"Despite rapidly rising and historically high priced raw materials, we delivered solid results in our packaged meats business led by double digit gains in Curly's BBQ, Off the Bone Lunchmeats, Armour LunchMakers and Kretschmar Deli.  These brands and product categories are strategically important as we continue to focus on delivering strong margins in this business," he stated.
First Quarter ResultsPork
Fresh Pork
Fresh pork margins were strong as all-time high meat cutout values more than offset significant year over year increases in live hog prices. High meat values throughout the quarter were reflective of tightened pork supplies. Operating margins were 4%, or $7 per head, despite a 38% increase in live hog market prices and a 6% decrease in volume, as the company processed 11% fewer head than in the prior year. The majority of the volume decline was the result of the closure of the Sioux City, Iowa plant in April 2010. Industry-wide, slaughter volumes were down 3.5% and frozen pork supplies were depleted to 72% of last year's levels. Lower industry slaughter levels are expected to persist well into the company's second quarter.
Export sales dollars increased nearly 19% and export volume was strong on a historical basis, and only 2% less than the prior year.
Packaged Meats
Packaged meats margins held strong despite considerable year over year increases in raw material costs. Pricing leadership and margin discipline across several important product categories grew overall sales dollars, even as retail sales volumes dipped below last year. Foodservice sales dollars and volumes were both up over last year.
Total packaged meats sales grew 5% percent during the quarter to $1.26 billion and operating margins remained historically strong at 5%, or $.11 per pound.
Hog Production
With the change in segment reporting for the company's international farms, the Hog Production segment now consists solely of U.S. hog production.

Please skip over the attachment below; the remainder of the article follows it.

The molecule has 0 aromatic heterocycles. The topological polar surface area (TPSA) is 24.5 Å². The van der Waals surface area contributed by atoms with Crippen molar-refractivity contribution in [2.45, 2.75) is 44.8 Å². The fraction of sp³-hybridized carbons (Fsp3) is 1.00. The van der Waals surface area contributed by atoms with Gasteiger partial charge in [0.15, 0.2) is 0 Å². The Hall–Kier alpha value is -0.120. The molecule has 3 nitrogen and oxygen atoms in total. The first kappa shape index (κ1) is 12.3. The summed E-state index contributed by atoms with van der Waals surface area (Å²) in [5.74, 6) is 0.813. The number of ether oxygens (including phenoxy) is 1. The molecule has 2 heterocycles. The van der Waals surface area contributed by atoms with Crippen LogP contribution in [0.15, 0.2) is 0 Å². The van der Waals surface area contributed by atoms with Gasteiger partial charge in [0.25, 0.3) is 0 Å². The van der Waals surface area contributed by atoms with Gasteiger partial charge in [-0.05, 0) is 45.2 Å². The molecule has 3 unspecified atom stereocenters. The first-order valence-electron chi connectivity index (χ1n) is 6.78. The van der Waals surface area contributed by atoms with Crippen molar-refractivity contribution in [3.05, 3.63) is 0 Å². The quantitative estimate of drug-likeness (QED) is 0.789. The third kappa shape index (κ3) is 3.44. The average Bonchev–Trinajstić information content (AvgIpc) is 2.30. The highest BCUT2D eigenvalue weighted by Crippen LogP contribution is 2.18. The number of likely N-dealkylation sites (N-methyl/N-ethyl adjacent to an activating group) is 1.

Operating margins in this segment dramatically improved in the first quarter to $17 per head, an improvement of more than $53 per head compared to the same period a year ago (excluding the effect of last year's $34.1 million impairment charge). Fewer hogs marketed increased live hog market prices 38% to $58 per hundredweight compared to $42 per hundredweight last year.  Pre-interest raising costs decreased 7% to $54 per hundredweight from $58 per hundredweight in the prior year.
The International segment now includes results from the company's international hog production operations as well as its international meat production operations.
The company's vertically integrated operations in Poland continued to deliver strong results in the first quarter.  Lower raw material costs and sharp volume increases in the Polish meat operations combined to substantially improve profitability.  Live production raising costs also moderated in Poland compared to the same period a year ago.
Equity income from Campofrio was slightly lower than a year ago, reflecting continuing recessionary conditions throughout Western Europe.  Equity income from Mexico was also marginally lower than last year.
For more info: Smithfield Foods